Jeremey Meyer (who records under the banner of MDMP), has released the new single, “Wicked Games,” with Hugo Ferreira of Tantric providing lead vocals. Now based in Hawaii, the Nebraska-bred multi-instrumentalist has adopted a “message in a bottle” approach to collaborative songwriting, sending out tracks-in-progress, and seeing what distant musicians return. The method was used on his new single, which can be found below, along with more from MDMP.
Stream “Wicked Games” here.
“It’s all about collaboration for me,” says Meyer, who’s had to devise new ways to work since moving to Nānākuli on the west coast of O’ahu. “I’ll come up with a rough draft of a song, and then I’ll send it out to a few people — especially if I think it’s something they might be interested in. If they are, and they want to hop on, then I’ll roll with it and see where it goes. I’m an organizer — an orchestrator of the process. I don’t want it to be all me.”
That’s obvious from “Wicked Games,” which weds Meyer’s instrumental, alt-rock brooding to the instantly recognizable deep-throated growl that took Tantric’s “Breakdown” to a Billboard Modern Rock Tracks No.1 in 2001. For Meyer, their long-distance partnership was not just a shrewd artistic choice but a chance to acknowledge a personal debt.
“The reason I really wanted to collaborate with Tantric was because when I was deployed to Iraq (military) in the early 2000’s I listened to their self-titled album a lot, and it helped me through a rough patch of my life,” he recalls. “I thought it would be cool to see what a Tantric-MDMP song would sound like, and ‘Wicked Games’ was born. I didn’t really want to change the style of rock drastically from what Tantric listeners are used to, but just give it some of what I do,” Meyer explains. “When I sent Hugo the demo, he simply texted back “This is the one.””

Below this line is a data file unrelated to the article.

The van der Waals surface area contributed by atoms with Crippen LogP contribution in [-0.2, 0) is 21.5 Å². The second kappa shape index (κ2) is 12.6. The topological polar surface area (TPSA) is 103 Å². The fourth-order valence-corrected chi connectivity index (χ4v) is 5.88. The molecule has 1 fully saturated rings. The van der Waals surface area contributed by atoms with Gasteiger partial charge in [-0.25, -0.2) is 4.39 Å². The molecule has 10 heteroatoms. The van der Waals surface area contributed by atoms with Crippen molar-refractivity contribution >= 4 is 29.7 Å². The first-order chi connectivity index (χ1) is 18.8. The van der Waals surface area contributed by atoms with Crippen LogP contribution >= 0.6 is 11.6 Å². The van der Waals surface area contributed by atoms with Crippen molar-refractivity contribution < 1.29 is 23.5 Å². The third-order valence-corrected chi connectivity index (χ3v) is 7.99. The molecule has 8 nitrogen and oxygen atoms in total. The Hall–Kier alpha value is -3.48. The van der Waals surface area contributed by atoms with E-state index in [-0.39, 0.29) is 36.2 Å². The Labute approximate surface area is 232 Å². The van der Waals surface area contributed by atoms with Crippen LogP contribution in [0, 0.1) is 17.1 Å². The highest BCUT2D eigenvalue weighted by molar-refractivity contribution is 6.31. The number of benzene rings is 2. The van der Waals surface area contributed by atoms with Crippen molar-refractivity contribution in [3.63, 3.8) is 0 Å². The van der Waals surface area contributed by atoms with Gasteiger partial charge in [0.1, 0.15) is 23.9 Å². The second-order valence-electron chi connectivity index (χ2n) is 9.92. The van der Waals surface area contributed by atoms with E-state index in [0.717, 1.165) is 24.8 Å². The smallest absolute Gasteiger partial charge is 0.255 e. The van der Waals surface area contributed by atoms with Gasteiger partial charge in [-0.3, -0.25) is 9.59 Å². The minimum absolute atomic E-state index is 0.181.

The fans who pushed Tantric’s eponymous debut to Gold status will indeed be overjoyed. But on a conceptual level, the song also bears the stamp of Meyer’s main influence, Nine Inch Nails. Over a relentlessly hammering drum pattern and guitars that veer from grinding to ringing, Ferreira draws the full drama out of Meyer’s neo-Reznor words of disillusionment and disgust:
“You always said I was enough
You never complained I wasn’t up
For these wicked games
Is this what you really got to say
I won’t be pushed around
I’ll take this fight right to the ground
I hear you scream without a sound
The world knows
We were built too fast”
The track is one of two that Meyer and Ferreira have worked up together, although whether the next one will prove to be as purposefully dour is anybody’s guess. Meyer tries to make room for a wide range of emotions in his music, to match a broad musical palate that encompasses styles as diverse as synth-heavy balladry and glam-metal rave-ups. From playing in his high-school marching band to serving in hard rock unit Sherry Drive, he was filling up his creative tank for quite some time before he relocated to Hawaii and started the innovative correspondence project that is MDMP. (The name, he reveals, means absolutely nothing — not even Military Decision-Making Process, as one might assume from that aforementioned stint in Iraq.)
The scope of Meyer’s vision was shown off on last year’s MDMP debut album, Day One. Almost five years in the making, the record ended up numbering a whopping 27 songs and clocking in at nearly two hours. It also showed off his highly interactive approach by featuring the work of musical collaborators from outposts as far as Kazakhstan and Taiwan.
“I don’t care where somebody lives,” Meyer says. “After all, the world is a collaborative effort, right?”